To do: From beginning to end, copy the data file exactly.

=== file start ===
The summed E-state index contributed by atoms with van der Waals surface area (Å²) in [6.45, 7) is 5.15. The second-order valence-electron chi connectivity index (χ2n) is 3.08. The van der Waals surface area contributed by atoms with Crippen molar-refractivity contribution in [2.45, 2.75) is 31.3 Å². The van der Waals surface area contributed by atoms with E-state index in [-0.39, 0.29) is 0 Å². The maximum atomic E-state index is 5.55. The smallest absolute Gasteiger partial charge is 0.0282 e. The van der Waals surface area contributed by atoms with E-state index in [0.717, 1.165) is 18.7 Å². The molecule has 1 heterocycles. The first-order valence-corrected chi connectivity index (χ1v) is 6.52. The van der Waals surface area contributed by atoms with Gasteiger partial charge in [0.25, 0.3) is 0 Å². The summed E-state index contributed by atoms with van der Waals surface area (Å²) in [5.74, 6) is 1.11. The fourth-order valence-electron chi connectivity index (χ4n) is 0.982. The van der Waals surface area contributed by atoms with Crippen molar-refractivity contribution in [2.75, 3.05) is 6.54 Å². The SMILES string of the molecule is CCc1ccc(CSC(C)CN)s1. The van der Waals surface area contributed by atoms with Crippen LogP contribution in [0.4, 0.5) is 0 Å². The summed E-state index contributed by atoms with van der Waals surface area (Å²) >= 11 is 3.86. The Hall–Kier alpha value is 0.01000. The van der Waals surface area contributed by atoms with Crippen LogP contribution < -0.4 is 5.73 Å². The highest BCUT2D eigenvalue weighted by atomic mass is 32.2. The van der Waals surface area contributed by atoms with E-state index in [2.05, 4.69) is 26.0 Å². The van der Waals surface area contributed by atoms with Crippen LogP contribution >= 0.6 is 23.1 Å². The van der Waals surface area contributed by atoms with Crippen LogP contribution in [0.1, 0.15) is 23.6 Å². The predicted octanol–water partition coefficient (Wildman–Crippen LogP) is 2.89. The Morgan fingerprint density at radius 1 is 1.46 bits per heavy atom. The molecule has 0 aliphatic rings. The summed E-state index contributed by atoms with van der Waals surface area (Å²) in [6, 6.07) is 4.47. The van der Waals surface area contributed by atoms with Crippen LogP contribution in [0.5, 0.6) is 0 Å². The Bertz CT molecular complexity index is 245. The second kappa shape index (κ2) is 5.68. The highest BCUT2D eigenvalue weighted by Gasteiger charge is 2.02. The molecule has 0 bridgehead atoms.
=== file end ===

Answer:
The summed E-state index contributed by atoms with van der Waals surface area (Å²) in [6.45, 7) is 5.15. The second-order valence-electron chi connectivity index (χ2n) is 3.08. The van der Waals surface area contributed by atoms with Crippen molar-refractivity contribution in [2.45, 2.75) is 31.3 Å². The van der Waals surface area contributed by atoms with E-state index in [-0.39, 0.29) is 0 Å². The maximum atomic E-state index is 5.55. The smallest absolute Gasteiger partial charge is 0.0282 e. The van der Waals surface area contributed by atoms with E-state index in [0.717, 1.165) is 18.7 Å². The molecule has 1 heterocycles. The first-order valence-corrected chi connectivity index (χ1v) is 6.52. The van der Waals surface area contributed by atoms with Gasteiger partial charge in [0.25, 0.3) is 0 Å². The summed E-state index contributed by atoms with van der Waals surface area (Å²) in [5.74, 6) is 1.11. The fourth-order valence-electron chi connectivity index (χ4n) is 0.982. The van der Waals surface area contributed by atoms with Crippen molar-refractivity contribution in [2.75, 3.05) is 6.54 Å². The SMILES string of the molecule is CCc1ccc(CSC(C)CN)s1. The van der Waals surface area contributed by atoms with Crippen LogP contribution in [0.4, 0.5) is 0 Å². The summed E-state index contributed by atoms with van der Waals surface area (Å²) >= 11 is 3.86. The Hall–Kier alpha value is 0.01000. The van der Waals surface area contributed by atoms with Crippen LogP contribution < -0.4 is 5.73 Å². The highest BCUT2D eigenvalue weighted by atomic mass is 32.2. The van der Waals surface area contributed by atoms with E-state index in [2.05, 4.69) is 26.0 Å². The van der Waals surface area contributed by atoms with Crippen LogP contribution >= 0.6 is 23.1 Å². The van der Waals surface area contributed by atoms with Crippen LogP contribution in [0.1, 0.15) is 23.6 Å². The predicted octanol–water partition coefficient (Wildman–Crippen LogP) is 2.89. The Morgan fingerprint density at radius 1 is 1.46 bits per heavy atom. The molecule has 0 aliphatic rings. The summed E-state index contributed by atoms with van der Waals surface area (Å²) in [6, 6.07) is 4.47. The van der Waals surface area contributed by atoms with Crippen LogP contribution in [0.5, 0.6) is 0 Å². The Bertz CT molecular complexity index is 245. The second kappa shape index (κ2) is 5.68. The highest BCUT2D eigenvalue weighted by Gasteiger charge is 2.02. The molecule has 0 bridgehead atoms.